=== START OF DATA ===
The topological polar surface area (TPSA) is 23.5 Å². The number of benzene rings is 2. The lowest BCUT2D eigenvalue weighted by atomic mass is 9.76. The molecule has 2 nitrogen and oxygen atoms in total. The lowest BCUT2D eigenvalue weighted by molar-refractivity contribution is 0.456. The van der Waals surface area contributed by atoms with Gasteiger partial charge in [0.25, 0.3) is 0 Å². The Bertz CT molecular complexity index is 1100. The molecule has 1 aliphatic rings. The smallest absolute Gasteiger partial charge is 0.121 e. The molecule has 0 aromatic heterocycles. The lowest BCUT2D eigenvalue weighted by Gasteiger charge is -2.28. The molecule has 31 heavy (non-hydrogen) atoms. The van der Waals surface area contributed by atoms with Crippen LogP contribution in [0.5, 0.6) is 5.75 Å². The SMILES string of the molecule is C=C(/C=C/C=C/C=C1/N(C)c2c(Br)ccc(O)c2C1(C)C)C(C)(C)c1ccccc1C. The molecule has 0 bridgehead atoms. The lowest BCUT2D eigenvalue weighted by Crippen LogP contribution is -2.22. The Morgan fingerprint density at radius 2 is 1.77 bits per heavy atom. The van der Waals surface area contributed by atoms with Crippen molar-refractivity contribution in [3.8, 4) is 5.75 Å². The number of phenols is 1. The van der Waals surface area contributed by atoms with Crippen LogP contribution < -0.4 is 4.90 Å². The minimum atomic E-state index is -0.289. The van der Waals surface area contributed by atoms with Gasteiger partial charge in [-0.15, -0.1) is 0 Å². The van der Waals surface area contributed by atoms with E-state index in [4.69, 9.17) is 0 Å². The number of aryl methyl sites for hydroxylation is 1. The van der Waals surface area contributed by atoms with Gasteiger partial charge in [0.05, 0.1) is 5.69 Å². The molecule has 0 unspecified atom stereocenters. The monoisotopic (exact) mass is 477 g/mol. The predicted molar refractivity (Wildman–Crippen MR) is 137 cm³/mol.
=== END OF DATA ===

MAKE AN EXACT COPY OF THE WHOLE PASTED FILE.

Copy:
The topological polar surface area (TPSA) is 23.5 Å². The number of benzene rings is 2. The lowest BCUT2D eigenvalue weighted by atomic mass is 9.76. The molecule has 2 nitrogen and oxygen atoms in total. The lowest BCUT2D eigenvalue weighted by molar-refractivity contribution is 0.456. The van der Waals surface area contributed by atoms with Gasteiger partial charge in [0.25, 0.3) is 0 Å². The Bertz CT molecular complexity index is 1100. The molecule has 1 aliphatic rings. The smallest absolute Gasteiger partial charge is 0.121 e. The molecule has 0 aromatic heterocycles. The lowest BCUT2D eigenvalue weighted by Gasteiger charge is -2.28. The molecule has 31 heavy (non-hydrogen) atoms. The van der Waals surface area contributed by atoms with Crippen LogP contribution in [0.5, 0.6) is 5.75 Å². The SMILES string of the molecule is C=C(/C=C/C=C/C=C1/N(C)c2c(Br)ccc(O)c2C1(C)C)C(C)(C)c1ccccc1C. The molecule has 0 bridgehead atoms. The lowest BCUT2D eigenvalue weighted by Crippen LogP contribution is -2.22. The Morgan fingerprint density at radius 2 is 1.77 bits per heavy atom. The van der Waals surface area contributed by atoms with Crippen molar-refractivity contribution in [3.8, 4) is 5.75 Å². The number of phenols is 1. The van der Waals surface area contributed by atoms with Crippen LogP contribution < -0.4 is 4.90 Å². The minimum atomic E-state index is -0.289. The van der Waals surface area contributed by atoms with Gasteiger partial charge in [-0.15, -0.1) is 0 Å². The van der Waals surface area contributed by atoms with E-state index in [4.69, 9.17) is 0 Å². The number of aryl methyl sites for hydroxylation is 1. The van der Waals surface area contributed by atoms with Gasteiger partial charge in [0.05, 0.1) is 5.69 Å². The molecule has 0 unspecified atom stereocenters. The monoisotopic (exact) mass is 477 g/mol. The predicted molar refractivity (Wildman–Crippen MR) is 137 cm³/mol.